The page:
At Anicka Yi’s New Guggenheim Show, the Art Smells (and Crawls)
A typical sculptural installation by Anicka Yi might include honey, taxidermy, fake fur, electronics, contact lenses, flowers, or desiccated shrimp. With her latest exhibition, “Life is Cheap,” opening tomorrow at the Guggenheim, the New York-based artist does not disappoint those who have long admired her fantastically diverse exploration of materials, both living and otherwise.
The show is the outcome of Yi having snagged the 2016 Hugo Boss Art Prize, which comes with $100,000 and a splashy solo at the museum. Previous winners of the Hugo Boss accolade have used the funds to do things like publish erotic fiction or wallpaper a gallery with dollar bills, so perhaps Yi’s outing here—which incorporates live bacteria, an ant farm, and a custom fragrance—is not so strange.
Visitors to “Life is Cheap” first encounter Immigrant Caucus: a trio of insecticide canisters, one of which is steamily emitting an aroma concocted by Yi in collaboration with perfume designer Barnabé Fillion, among others. The scent is meant to conjure two very distinct beings in tandem: Asian-American women, and ants.
“It took about an hour to gather each sweat sample,” Yi explains of the (human) data-collection process involved. “It was a bit of a commitment.”
The resulting odor might best be described as enigmatically neutral. As the show’s co-curator Susan Thompson explained during press remarks, the fragrance of Immigrant Caucus is meant to act as a kind of sneaky drug, one that catalyzes a viewer’s “ant-human perspective.”
That insectile point of view is helpful when approaching Lifestyle Wars, a room-sized sculpture that intermingles computer equipment, enormous fake mushrooms, mirrored panels, and thousands of live ants, which methodically amble through a series of tunnels built into the piece’s walls.
Yi enlisted three Columbia Ph.D. assistants to help her on the show in general, and with the ants in particular. One of them, M. Hunter Giese, explained the obstacles involved in “trying to get the conditions right for the ants to be happy.” (His demeanor charmingly suggested the sort of person who actually considers, and actively works toward, ant-happiness.)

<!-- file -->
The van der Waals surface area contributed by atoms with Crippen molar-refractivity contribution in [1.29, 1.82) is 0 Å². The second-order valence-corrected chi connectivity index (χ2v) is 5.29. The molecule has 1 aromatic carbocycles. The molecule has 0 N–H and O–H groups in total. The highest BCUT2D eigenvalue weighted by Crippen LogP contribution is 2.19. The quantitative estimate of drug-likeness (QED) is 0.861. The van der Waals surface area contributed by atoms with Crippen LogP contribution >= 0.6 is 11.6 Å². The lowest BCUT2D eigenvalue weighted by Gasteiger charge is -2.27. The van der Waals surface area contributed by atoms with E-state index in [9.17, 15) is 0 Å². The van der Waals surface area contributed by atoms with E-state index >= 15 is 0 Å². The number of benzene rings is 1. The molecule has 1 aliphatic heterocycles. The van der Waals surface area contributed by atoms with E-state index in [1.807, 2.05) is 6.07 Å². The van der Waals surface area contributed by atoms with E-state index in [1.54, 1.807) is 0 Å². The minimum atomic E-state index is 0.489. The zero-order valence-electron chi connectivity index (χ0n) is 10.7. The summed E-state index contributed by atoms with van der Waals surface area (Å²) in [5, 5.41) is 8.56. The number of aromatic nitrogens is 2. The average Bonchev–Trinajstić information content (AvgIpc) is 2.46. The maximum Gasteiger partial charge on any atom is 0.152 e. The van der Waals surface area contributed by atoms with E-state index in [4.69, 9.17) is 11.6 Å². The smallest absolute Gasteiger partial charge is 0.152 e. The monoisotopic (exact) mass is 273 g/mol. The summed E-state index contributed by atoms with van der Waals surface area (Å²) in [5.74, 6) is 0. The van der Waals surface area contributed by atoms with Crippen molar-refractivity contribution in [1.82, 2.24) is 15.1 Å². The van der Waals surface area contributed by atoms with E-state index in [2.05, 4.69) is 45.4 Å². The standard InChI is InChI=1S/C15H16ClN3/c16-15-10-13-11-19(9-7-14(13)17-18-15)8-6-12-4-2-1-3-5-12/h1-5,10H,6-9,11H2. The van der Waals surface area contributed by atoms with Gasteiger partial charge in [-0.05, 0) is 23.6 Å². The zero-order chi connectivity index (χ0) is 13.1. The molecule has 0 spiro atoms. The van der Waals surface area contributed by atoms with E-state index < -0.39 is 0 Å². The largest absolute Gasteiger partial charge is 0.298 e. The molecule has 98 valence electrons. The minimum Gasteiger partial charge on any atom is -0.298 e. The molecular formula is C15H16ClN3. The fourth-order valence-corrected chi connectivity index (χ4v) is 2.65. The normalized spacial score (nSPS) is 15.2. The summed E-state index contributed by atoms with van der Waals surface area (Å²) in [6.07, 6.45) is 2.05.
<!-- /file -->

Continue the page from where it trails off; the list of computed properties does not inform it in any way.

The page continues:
This particular species, Giese says, hails from the desert of southern Utah, so they’re rather hardy. After the run of the exhibition they’ll be donated to local schools or laboratories—the law prohibits returning the ants to their original home, since that would run the risk of introducing foreign diseases to the native ecosystem.
Why ants, exactly? Partly it’s because of Yi’s fondness for how they organize their fiercely matriarchal communities. “Male ants become drones,” she says. “Their sole purpose is to inseminate and then, shortly after…to die.”
Does Yi see a possible model for humans to emulate there, I wondered? “It’s working for the ants!” she laughs. “I’ve jokingly said to some of my straight, white, male friends—in light of our dastardly times—‘Why don’t you guys just sit out a few generations and see how it goes? We can handle things!’ I’d be interested in exploring those options.”
The final work in the show is Force Majeure, for which Yi has constructed a large room behind glass, somewhere between a bathhouse and a hospital clinic. The space’s walls and floor are covered in white tiles that have been turned into a breeding ground for various bacteria, which—fed on agar and allowed to sprawl and evolve—turn each tile into unpredictable abstract paintings. Each berry-bright smear or stain has its own gross allure.
“We sequenced the bacteria, and selected certain ones for their aesthetic quality,” Yi says. “As our nutritional biologist would tell you, each bacteria has a color, and that color has a function. There’s a reason for that purple in a purple bacteria.”
The bacteria also has a smell, which some people found hard to take during the planning stages. “Any intrusive, threatening smell—it really destabilizes people and creates a very hostile, tense environment,” Yi says. “That’s the hardest part: dealing with people’s prejudice and intolerance for what they consider foul odors.”
When the piece is snug behind glass, everyday museumgoers don’t have to deal with the olfactory elements, and can simply appreciate the changing bacterial patterns. The unnerving visual payoff is well worth the laborious process that Yi went through to wrangle the germs, swabbing surfaces in New York’s Chinatown and Koreatown. The two most fertile locations, if you’re wondering: “Toilet handles and door handles.”
“Life is Cheap” points to an increasing weird-science interdisciplinarity in the art world, a space where artists don’t think twice about making work with spiders (as Pierre Huyghe once did) or filling an otherwise empty gallery with the odor of dollar bills (Mike Bouchet at Marlborough Chelsea, now Marlborough Contemporary, earlier this year).
Yi is also something of a kindred spirit of Ajay Kurian, her gallerymate at New York’s 47 Canal, known for densely funky bric-a-brac sculptures that may involve reindeer moss, ostrich eggs, or turtle shells.
For Yi, it’s not simply about exploiting uncommon materials that might ooze, crawl, breed, or die. The biological or scientific aspects “have to reinforce the narrative, the conceptual conceit of the show,” she stresses.
In the case of “Life is Cheap,” that means “dealing with ethnicity and layers of identity, around other senses that are not ocular,” Yi says. And while some may simply delight in the oddness of sweat-perfume or ants running wild in a museum, Yi has higher ambitions.
“The original intent,” she says, “was a pretty aggressive treatment of intolerance and conditioned perception.”